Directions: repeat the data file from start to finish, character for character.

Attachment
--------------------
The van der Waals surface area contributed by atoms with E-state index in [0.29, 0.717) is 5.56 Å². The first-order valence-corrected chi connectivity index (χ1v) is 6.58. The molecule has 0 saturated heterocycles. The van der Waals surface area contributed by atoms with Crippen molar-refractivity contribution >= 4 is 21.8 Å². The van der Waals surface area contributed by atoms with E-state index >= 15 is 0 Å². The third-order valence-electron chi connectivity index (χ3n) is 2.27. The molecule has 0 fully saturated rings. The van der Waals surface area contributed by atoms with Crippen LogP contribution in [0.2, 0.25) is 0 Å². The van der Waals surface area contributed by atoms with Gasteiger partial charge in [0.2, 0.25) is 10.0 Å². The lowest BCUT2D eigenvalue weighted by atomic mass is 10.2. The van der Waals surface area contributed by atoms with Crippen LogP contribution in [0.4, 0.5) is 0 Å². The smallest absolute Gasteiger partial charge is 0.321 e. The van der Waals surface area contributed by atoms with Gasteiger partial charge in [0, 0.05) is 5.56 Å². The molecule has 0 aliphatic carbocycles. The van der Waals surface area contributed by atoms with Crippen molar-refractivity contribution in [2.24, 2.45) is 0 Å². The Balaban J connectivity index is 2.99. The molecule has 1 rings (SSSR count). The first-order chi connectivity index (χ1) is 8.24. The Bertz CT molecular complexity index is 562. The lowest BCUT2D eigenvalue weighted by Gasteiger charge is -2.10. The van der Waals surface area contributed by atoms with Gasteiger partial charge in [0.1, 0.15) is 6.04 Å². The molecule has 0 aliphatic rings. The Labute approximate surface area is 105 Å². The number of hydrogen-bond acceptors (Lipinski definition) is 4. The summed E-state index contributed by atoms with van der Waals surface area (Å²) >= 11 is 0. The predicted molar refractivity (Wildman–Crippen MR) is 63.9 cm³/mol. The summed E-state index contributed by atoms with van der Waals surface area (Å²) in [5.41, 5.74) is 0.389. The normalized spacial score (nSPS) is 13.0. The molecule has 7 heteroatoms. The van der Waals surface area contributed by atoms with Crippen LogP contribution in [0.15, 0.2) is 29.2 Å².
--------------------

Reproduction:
The van der Waals surface area contributed by atoms with E-state index in [0.29, 0.717) is 5.56 Å². The first-order valence-corrected chi connectivity index (χ1v) is 6.58. The molecule has 0 saturated heterocycles. The van der Waals surface area contributed by atoms with Crippen molar-refractivity contribution >= 4 is 21.8 Å². The van der Waals surface area contributed by atoms with E-state index >= 15 is 0 Å². The third-order valence-electron chi connectivity index (χ3n) is 2.27. The molecule has 0 fully saturated rings. The van der Waals surface area contributed by atoms with Crippen LogP contribution in [0.2, 0.25) is 0 Å². The van der Waals surface area contributed by atoms with Gasteiger partial charge in [0.2, 0.25) is 10.0 Å². The lowest BCUT2D eigenvalue weighted by atomic mass is 10.2. The van der Waals surface area contributed by atoms with Crippen LogP contribution in [0.4, 0.5) is 0 Å². The smallest absolute Gasteiger partial charge is 0.321 e. The van der Waals surface area contributed by atoms with Gasteiger partial charge in [0, 0.05) is 5.56 Å². The molecule has 0 aliphatic carbocycles. The van der Waals surface area contributed by atoms with Crippen molar-refractivity contribution in [2.24, 2.45) is 0 Å². The Balaban J connectivity index is 2.99. The molecule has 1 rings (SSSR count). The first-order chi connectivity index (χ1) is 8.24. The Bertz CT molecular complexity index is 562. The lowest BCUT2D eigenvalue weighted by Gasteiger charge is -2.10. The van der Waals surface area contributed by atoms with Gasteiger partial charge in [0.1, 0.15) is 6.04 Å². The molecule has 0 aliphatic rings. The Labute approximate surface area is 105 Å². The number of hydrogen-bond acceptors (Lipinski definition) is 4. The summed E-state index contributed by atoms with van der Waals surface area (Å²) >= 11 is 0. The predicted molar refractivity (Wildman–Crippen MR) is 63.9 cm³/mol. The summed E-state index contributed by atoms with van der Waals surface area (Å²) in [5.41, 5.74) is 0.389. The normalized spacial score (nSPS) is 13.0. The molecule has 7 heteroatoms. The van der Waals surface area contributed by atoms with Crippen LogP contribution in [0.15, 0.2) is 29.2 Å².